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Append a User to a Supplemental Group on Mac OSX

If you’re trying to add a user to a group under OSX you might get stumped. This is straight forward enough on linux right, you go

$ usermod -a -G thegroup theuser

And job done. But OSX uses Open Directory rather than traditional flatfiles like /etc/passwd and /etc/group to store information about users and domains. So the typical unix commands we are used to, don’t work.

The dscl (directory service command line) utility lets you manipulate Open Directory values and in our case, add a user to an additional group, handy if for example, you want to add your user to the wheel group to make use of password free sudo.

$ dscl localhost --append /Local/Default/Groups/<groupnamehere> <usernamehere>
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Reset MySQLs Root Password

If for some reason you have forgotten the root password for an existing mysql installation you can recover the account by starting mysqld with the —skip-grant option. This is roughly analogous to starting a Unix system in single user mode.

First thing, shut down the running instance and then restart it directly

$ sudo -u <mysql_user> mysqld_safe --skip-grant-tables --skip-networking

The —skip-networking option is important, as by skipping the grant tables, any user can connect to the running mysqld service, will full permissions.

Once you’ve started the server up, login without a password, and issue an update query to the mysql.user table.

$ mysql -uroot mysql
mysql> UPDATE user SET password=password('newpassword') WHERE User = 'root'

Close down mysqld and restart. You’re good to go.

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Find and Delete Files Between Two Dates

GNU Find never ceases to amaze me with its utility.

Yesterday I had to do an emergency restart of mysql in production and the resulting magento report/xxxx files swamped out everything else that I might have wanted to look at.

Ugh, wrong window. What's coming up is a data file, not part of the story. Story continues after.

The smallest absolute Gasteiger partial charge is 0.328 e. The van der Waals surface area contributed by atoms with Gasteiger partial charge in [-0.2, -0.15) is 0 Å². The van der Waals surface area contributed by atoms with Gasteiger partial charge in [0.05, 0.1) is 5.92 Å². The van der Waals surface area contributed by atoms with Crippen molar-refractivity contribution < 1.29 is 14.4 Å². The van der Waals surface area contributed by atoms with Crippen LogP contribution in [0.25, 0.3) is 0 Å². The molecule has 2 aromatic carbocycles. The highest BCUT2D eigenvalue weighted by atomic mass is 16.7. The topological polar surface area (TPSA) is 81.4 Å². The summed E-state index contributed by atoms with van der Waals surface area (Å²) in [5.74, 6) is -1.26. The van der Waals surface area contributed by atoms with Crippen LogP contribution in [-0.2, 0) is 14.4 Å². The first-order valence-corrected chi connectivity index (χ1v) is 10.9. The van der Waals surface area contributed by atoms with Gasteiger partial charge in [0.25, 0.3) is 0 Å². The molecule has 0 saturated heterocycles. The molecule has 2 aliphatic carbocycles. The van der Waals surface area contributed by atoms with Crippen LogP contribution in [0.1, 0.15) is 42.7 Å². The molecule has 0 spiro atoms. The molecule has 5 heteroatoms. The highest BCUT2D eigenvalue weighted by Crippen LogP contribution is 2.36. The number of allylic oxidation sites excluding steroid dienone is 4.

So specifically, I wanted to delete all the files that were created between a start and end date.

GNU find makes this easy

$ find . -type f -newer 655958024588 ! -newer 627812220533 -ls

This instructs find to list (-ls) all files (-type f) that are newer than a file called 655958024588 (-newer) and not newer than 627812220533 (! -newer).

If you do not have two files to act as date range boundaries, you can use touch to create them.

$ touch -t yyyymmddHHMM start_date_file
$ touch -t yyyymmddHHMM end_date_file

Then supply these file names to -newer and ! -newer.

To delete the files we can use -exec.

$ find . -type f -newer 655958024588 ! -newer 627812220533 -exec rm -rf {} \;

Here it’s the -exec argument does the heavy lifting. {} is a placeholder for the file name (find substitutes ‘{}’ with each found filename) and \; terminates the command sequence (much like it does in regular bash).

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Chroot into a Broken Linux Install

For about eight years I ran Gentoo Linux before I eventually gave it up, and moved on to Ubuntu. It was remarkable in that it provided a BSD like ports system and let you compile your system from the ground up. It also tended to break, a lot.

Even today, almost all x86 linux distributions can run (in theory) on a 32bit 386 processor. Let’s be clear though, while it is a remarkable (and successful) processor, the 386 is an antique. The selling point of Gentoo was that it was one of the few distributions to give you the power to build a system, specifically for modern processors abandoning backwards compatibility for long-obsolete ones.

In the early days you had to start from what was called a (and I don’t think they do it this way anymore) ‘stage 1’ install. A stage 1 install is where all you have is a bootable livecd with a few basic set of tools: a c compiler, a shell and the basic gnu coreutils…and irssi. Enough utilities to allow you to build further C packages. You’d run the command ‘emerge system’ and it would go off and build gcc, glibc, coreutils etc. Once these were built you’d then rebuild glibc, and gcc with your newly compiled, architecture specific, compiler and c library.